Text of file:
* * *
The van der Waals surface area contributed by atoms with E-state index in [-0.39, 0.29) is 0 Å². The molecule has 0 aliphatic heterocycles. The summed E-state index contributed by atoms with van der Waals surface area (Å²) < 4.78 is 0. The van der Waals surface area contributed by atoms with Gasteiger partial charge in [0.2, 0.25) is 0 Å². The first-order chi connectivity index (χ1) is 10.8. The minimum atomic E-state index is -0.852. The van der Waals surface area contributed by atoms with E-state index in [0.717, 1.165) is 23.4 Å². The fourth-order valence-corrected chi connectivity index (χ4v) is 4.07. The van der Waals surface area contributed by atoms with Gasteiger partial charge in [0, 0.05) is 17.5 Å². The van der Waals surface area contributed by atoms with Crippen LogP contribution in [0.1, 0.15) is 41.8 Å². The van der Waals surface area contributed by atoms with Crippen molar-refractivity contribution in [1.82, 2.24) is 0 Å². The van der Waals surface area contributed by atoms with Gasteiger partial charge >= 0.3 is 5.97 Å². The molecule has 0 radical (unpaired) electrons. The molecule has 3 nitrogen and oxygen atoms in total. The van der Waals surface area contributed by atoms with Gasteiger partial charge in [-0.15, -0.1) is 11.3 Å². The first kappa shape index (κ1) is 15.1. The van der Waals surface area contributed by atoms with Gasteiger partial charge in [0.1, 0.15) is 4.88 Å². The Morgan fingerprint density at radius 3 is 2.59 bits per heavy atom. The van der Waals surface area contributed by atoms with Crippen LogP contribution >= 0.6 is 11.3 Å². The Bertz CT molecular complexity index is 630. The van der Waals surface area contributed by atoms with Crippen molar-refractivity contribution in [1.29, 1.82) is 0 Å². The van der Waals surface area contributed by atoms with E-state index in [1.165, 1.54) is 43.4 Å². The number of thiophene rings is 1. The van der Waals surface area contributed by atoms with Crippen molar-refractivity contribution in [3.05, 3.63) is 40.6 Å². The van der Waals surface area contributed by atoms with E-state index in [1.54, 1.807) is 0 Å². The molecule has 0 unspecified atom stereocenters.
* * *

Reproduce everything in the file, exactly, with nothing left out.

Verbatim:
The van der Waals surface area contributed by atoms with E-state index in [-0.39, 0.29) is 0 Å². The molecule has 0 aliphatic heterocycles. The summed E-state index contributed by atoms with van der Waals surface area (Å²) < 4.78 is 0. The van der Waals surface area contributed by atoms with Gasteiger partial charge in [0.2, 0.25) is 0 Å². The first-order chi connectivity index (χ1) is 10.8. The minimum atomic E-state index is -0.852. The van der Waals surface area contributed by atoms with E-state index in [0.717, 1.165) is 23.4 Å². The fourth-order valence-corrected chi connectivity index (χ4v) is 4.07. The van der Waals surface area contributed by atoms with Gasteiger partial charge in [0, 0.05) is 17.5 Å². The van der Waals surface area contributed by atoms with Crippen LogP contribution in [0.1, 0.15) is 41.8 Å². The van der Waals surface area contributed by atoms with Crippen molar-refractivity contribution in [1.82, 2.24) is 0 Å². The van der Waals surface area contributed by atoms with Gasteiger partial charge >= 0.3 is 5.97 Å². The molecule has 0 radical (unpaired) electrons. The molecule has 3 nitrogen and oxygen atoms in total. The van der Waals surface area contributed by atoms with Gasteiger partial charge in [-0.15, -0.1) is 11.3 Å². The first kappa shape index (κ1) is 15.1. The van der Waals surface area contributed by atoms with Gasteiger partial charge in [0.1, 0.15) is 4.88 Å². The Morgan fingerprint density at radius 3 is 2.59 bits per heavy atom. The van der Waals surface area contributed by atoms with Crippen LogP contribution >= 0.6 is 11.3 Å². The Bertz CT molecular complexity index is 630. The van der Waals surface area contributed by atoms with Crippen molar-refractivity contribution in [1.29, 1.82) is 0 Å². The van der Waals surface area contributed by atoms with E-state index in [1.165, 1.54) is 43.4 Å². The number of thiophene rings is 1. The van der Waals surface area contributed by atoms with Crippen molar-refractivity contribution in [3.05, 3.63) is 40.6 Å². The van der Waals surface area contributed by atoms with E-state index in [1.54, 1.807) is 0 Å². The molecule has 0 unspecified atom stereocenters.